I drove along 89A into the Prescott forest. I found no roadkill splattered upon the highway. I entered the forest and turned off along a forest service road. I drove and drove. No animals, needless to say freshly made roadkill, were in sight. I drove past a forest service truck that had a ranger digging through the gear in the back. I momentarily halted my search to go and see if he had any suggestions.

“This may sound a little funny,” I began our conversation, “but I am a travel writer who recently published a piece on how to eat roadkill.”

The ranger repeated my words with a laugh, “How to eat roadkill?”

I was correct, what I was saying did sound a little funny.

“Yes, and I am going on CBS news tonight to demonstrate how to prepare roadkill to eat. But the only problem is that I do not have any roadkill for the demonstration. Do you know of any place around the forest that may have a good chance of containing some freshly run over animals?”

The ranger laughed, big and hearty, “Why don’t you just drive really fast down these backcountry roads and make some roadkill yourself!?!”

It was good that I stopped to talk with this ranger, his advice was what I was looking for. I was getting nowhere doing my slow man’s survey for roadkill on the forest service roads. To find some roadkill for the CBS news segment I would need to create it myself.

I revved the engine of my Subaru NewEnglander, and floored it. Like an aborigine in the outback of Australia, I would do my hunting with the bumper and wheels of an automobile. I flew down the the rocky dirt roads resolute to run down any animal bold enough to cross my path. A beautiful coyote walked out from the forest and into the road directly in front of me. I braked.

I did not have the heart.

I watched the coyote pass, and rolled down my window. On the other side of the road, the wild dog turned and looked right towards me. I asked him if he had seen any squirrels around these parts. With his gaunt sides and wild eyes he told me that he had not.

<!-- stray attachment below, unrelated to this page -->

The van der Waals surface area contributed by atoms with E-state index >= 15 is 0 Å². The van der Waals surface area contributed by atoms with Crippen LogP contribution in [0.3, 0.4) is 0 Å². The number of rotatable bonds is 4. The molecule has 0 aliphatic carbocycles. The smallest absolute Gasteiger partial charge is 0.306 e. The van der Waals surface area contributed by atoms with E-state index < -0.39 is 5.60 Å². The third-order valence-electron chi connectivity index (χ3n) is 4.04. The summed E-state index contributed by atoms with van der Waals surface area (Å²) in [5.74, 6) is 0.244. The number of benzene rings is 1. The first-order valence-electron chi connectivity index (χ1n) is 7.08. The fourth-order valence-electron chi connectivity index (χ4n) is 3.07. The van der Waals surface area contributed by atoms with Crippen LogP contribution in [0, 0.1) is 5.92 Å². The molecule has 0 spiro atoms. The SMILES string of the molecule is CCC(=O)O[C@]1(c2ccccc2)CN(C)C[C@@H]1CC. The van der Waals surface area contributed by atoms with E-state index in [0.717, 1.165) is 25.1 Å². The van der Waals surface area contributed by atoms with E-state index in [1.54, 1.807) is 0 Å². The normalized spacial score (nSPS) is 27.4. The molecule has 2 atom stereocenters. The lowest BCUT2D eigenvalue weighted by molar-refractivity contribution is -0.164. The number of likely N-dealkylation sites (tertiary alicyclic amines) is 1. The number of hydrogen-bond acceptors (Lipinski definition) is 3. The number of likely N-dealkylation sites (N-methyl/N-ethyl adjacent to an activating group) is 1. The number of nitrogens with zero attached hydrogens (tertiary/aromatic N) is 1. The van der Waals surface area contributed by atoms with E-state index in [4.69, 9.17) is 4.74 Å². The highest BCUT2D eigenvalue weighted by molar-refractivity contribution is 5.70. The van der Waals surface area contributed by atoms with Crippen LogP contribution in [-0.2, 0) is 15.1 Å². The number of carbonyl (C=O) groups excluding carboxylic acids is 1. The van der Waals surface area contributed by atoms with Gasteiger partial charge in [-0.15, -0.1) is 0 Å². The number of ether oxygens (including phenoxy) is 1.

If he had he would probably be eating, rather scavenging the forest in search of a meal.

So I went my own way on my vehicular hunt for small game, as coyote went on his. I wished him luck, and sped off, ever ready to run down the next animal bold enough to step into my path.

None did.

For four hours I drove madly through the Prescott Forest. At one point I ascended into the manzanita riddled heights of a high peak — no trees here, no squirrels — at another point I descended into the desert — no trees here, no squirrels. I tried to keep in the middle elevation of the forest that still had large mature trees that could support a population of potential roadkill. After four hours I had exhausted my options. It was noon, and I would have to telephone the CBS News woman and tell her that we would have to cancel the segment — that I could not come up with any “dinner.”

I lowered my tail, and turned for my temporary residence in Jerome sans roadkill. I looked up towards the bright side: I had a great wild morning of wild driving through beautiful countryside and mountains. I had looked across a hundred miles of valley past Sedona towards the San Francisco peaks beyond from a high mountain pass above Jerome, I had driven through thick Ponderosa forests, I had a colorful conversation with a jolly faced park ranger. It was a good morning, and, besides, going on regional news would probably prove to be an embarrassing situation anyway. I felt good as I drove back to where I came from in defeat.

It feels good to take something to the end of the line, even when that line ends in disappointment. An ending is just a beginning, and at least now I would have the entire afternoon to just walk around in the hills with my wife and baby.

But not so fast.

As I drove back up highway 89A, a mile from home, there I saw it: laying perfectly splayed out, flattened and bloodied in the middle of the road, was a road killed squirrel! It was fresh, it did not meet its rubber induced end until after I drove by the first time some hours before. I slammed on my breaks and threw the Subaru over to the side of the road. I dug out the ice provisioned cooler out of the backseat that I had prepped in the event of success.

I ran over to my much sought after feast. It was massacred — dare I say, it was absolutely decimated. Its bowels were ripped from its midsection cavity, and most of the available meat — a slim commodity in squirrels to begin with — was thoroughly pancaked. Under ordinary circumstances, I would have called this free food source a little too far gone to savor.